In fact, most humans prefer it to be made clear up front what philosophical, political, or religious perspective a media item takes. This lets us make an informed decision whether we’re interested in being “reached,” persuaded to switch to an opposing viewpoint. If we’re not interested, with a few vocal exceptions, the question becomes whether the story is good enough to merit overlooking that. If it is, we will read to the end, then we will go on with their lives with what we’ve read having made little or no impact on our beliefs.

Christians know this when we’re evaluating materials advocating non-Christian beliefs, but we seem to forget it when we’re producing materials advocating Christian beliefs. I suspect this is because it pokes holes in our “evangelism” excuse for writing to please a market where we’ll make more money.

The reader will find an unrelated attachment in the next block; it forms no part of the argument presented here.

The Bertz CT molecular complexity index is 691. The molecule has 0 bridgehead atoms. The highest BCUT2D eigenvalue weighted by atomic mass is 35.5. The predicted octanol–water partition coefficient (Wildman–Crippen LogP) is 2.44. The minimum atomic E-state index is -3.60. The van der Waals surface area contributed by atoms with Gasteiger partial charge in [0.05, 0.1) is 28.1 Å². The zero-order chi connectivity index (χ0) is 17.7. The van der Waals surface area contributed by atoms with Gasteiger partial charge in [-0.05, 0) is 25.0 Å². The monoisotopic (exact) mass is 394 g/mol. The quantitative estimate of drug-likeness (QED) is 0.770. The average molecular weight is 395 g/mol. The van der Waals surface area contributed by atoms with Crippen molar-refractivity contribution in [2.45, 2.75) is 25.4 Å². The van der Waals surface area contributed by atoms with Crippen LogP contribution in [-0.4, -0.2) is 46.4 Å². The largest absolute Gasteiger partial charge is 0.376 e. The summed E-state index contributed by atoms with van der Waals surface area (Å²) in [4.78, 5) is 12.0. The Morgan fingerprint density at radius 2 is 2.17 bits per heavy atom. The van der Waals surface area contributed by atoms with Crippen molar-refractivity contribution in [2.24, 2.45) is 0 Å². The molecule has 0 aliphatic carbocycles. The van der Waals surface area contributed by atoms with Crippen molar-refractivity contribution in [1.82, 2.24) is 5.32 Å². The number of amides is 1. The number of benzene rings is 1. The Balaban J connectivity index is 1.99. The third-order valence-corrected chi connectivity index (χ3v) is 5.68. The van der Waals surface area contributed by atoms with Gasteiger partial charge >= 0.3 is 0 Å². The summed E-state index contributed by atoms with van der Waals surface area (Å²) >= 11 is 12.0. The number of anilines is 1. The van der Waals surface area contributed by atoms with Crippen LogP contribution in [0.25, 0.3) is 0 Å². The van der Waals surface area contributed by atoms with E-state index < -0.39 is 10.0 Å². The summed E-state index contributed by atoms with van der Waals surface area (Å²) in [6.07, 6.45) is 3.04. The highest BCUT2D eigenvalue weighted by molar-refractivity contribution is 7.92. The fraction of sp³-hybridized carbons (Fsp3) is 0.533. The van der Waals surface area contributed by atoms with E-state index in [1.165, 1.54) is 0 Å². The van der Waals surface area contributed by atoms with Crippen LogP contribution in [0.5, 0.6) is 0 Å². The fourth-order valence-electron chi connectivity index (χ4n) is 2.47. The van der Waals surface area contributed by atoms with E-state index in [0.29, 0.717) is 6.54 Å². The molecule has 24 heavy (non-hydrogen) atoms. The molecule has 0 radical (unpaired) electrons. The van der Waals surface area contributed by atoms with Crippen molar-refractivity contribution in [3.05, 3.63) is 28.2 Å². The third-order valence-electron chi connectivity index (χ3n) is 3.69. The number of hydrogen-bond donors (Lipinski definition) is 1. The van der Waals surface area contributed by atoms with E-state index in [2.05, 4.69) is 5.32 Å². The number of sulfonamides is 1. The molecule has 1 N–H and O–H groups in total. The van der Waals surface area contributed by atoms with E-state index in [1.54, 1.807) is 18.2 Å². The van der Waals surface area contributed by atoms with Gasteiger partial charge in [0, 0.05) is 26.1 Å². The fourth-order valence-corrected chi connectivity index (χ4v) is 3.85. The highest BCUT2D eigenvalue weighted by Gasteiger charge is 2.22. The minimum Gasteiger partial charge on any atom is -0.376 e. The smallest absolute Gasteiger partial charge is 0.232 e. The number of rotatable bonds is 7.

If God has called someone to write fiction for evangelism purposes, that fiction’s target audience is open-minded unbelievers. It’s only a bonus if anyone else tolerates or enjoys the religious content. This is most effective if it organically arises due to the POV characters being “seekers of Truth” who find Christ near the end of their full story lines and convert for believable reasons in a non-canned way. It’s also wise to have an external conflict that can be enjoyed by anyone who reads the book’s genre. This audience seeks Truth from non-fiction and reads fiction for sheer pleasure. However, everyone appreciates a hero we can personally relate to who is doing cool stuff.

Of course, there is another option: pre-evangelism fiction.